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Top 7 Deadly Diseases You Believe Have Disappeared

Top 7 Deadly Diseases You Believe Have Disappeared

Top 7 Deadly Diseases You Believe Have Disappeared© Getty Images

Many years ago, people have suffered and died from diseases that were truly posing the whole human race in danger.

As the years went by, we were able to develop medicines and ways to treat many diseases, which is why we rarely talk or hear about those illnesses anyway, or we would mention them like we are talking about old wars and ancient history, believing that we left them in the past and they are completely gone.

Unfortunately, we didn’t leave them anywhere, they are still around threatening the lives of hundreds of people like Rubella and Bubonic plague.

The good news is that these diseases are increasingly rarer, and medicines have developed enough to treat anyone who catches this disease all over the world.

If you want to know more about these diseases, click on Next to continue reading

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#1 – Bubonic Plague

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Bubonic Plague© Business Insider

This is the illness that caused the “famous” Black Death back in 1347, it killed the third of the human population, and sadly, it is still around. According to CNN, there were at least 15 cases in the United States back in 2015. Yersinia Pestis is the name of the bacteria that causes the plague and it is naturally living in areas where wild rodents exist.

People who get infected mostly were consuming an infected rodent, for example, a squirrel, rat or chipmunk. The good news is if the disease caught early, it can be easily treated with antibiotics.

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#2 – Leprosy

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Leprosy© iStock

Leprosy is a dangerous, contagious disease that can be transmitted by having a physical contact with an infect person. It damages the skin cells and nerves causing permanent disabilities and disfiguring sores.

Luckily, the number of global leprosy has dropped in the past 30 years from 5.2 million (1985) to 216.000 cases (2013). But some parts of Brazil, India, and Indonesia still suffer from this horrible disease.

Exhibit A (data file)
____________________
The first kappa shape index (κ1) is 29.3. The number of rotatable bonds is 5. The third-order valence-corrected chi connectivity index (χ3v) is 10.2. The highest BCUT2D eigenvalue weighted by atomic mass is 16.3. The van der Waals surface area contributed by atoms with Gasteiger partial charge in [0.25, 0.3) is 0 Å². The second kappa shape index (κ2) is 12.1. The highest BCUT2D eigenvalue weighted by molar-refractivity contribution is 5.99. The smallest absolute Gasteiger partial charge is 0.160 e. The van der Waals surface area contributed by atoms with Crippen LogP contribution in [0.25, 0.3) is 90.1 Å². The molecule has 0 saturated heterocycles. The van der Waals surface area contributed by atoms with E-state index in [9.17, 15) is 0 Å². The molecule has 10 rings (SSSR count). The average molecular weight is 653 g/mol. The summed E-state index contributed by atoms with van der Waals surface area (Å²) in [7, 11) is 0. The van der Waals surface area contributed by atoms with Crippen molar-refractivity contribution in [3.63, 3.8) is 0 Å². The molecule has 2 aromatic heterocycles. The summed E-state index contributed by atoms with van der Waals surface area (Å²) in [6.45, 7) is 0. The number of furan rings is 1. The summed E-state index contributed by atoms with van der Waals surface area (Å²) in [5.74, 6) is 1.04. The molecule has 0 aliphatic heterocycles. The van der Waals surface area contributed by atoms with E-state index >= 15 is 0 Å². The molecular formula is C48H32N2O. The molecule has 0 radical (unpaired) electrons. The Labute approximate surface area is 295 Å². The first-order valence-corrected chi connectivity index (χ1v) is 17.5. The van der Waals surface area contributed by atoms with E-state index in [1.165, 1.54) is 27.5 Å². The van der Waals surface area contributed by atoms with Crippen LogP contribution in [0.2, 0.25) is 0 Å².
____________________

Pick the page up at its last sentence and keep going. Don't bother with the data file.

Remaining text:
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#3 – Rubella

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Rubella© Dailymotion

Back in the 1960s, Rubella took over the United States in a scary way, especially between 1964 and 1965 because more than 12.5 million people were diagnosed with this awful disease, which led to 20,000 cases of congenital rubella syndrome that left kids deaf, blind, handicapped or dead.

Plus, there were over 11,000 miscarries. Thankfully, and since vaccines were licensed in 1969, the United States is free from rubella, but there are still infected people in Africa and Southeast Asia.

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#4 – Tuberculosis

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Tuberculosis© Pinterest

We rarely hear about it, but Tuberculosis is still around being the White Plague. It is the world’s biggest infectious killer, and it was all around Europe during the 18th century, and today, it overtakes the United States causing 9,400 cases in 2014 and 1.5 million deaths around the world in 2013.

TB is a disease that attacks the lungs and can damage the whole body. When an infected person coughs, sneezes or talks, the TB virus spreads through the air. Thankfully, it is treatable.

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#5 – Scarlet Fever

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Scarlet Fever© Cambridge News

If you noticed that you have symptoms of Scarlet Fever like fever, sore throat, and a red rash, then you must get checked.

Before the antibiotics were available, scarlet fever used to be the main cause of death all over the world. In fact, from 1840 to 1883, the fatality of this disease was higher than 30% in Europe and the United States.

Moreover, there were more than 14,000 cases of scarlet fever in the UK in 2014 because there is still no vaccination for it.

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#6 – Measles

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Measles© Pinterest

According to the World Health Organization, Measles is still one of the leading causes of death in the United States among kids, even that many children get vaccinated for this contagious disease. In 2013, there were 145,700 deaths, which mean 16 kids die every hour and 400 every day.

According to CDC, this disease is spread through coughs and sneezes and can live on surfaces for over two hours, which mean it can easily infect non-immune people.

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#7 – Polio

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Polio© Medium

Poliomyelitis, Polio or infantile paralysis is a disease that leads to muscle weakness resulting in incapability of moving. Before the vaccines were developed in the 1950s, 35,000 people got paralyzed in the United States.

Sadly, this disease is still affecting people today, but on a much smaller scale. According to 2015 data, there were 73 people who caught the polio virus in Pakistan and Afghanistan.

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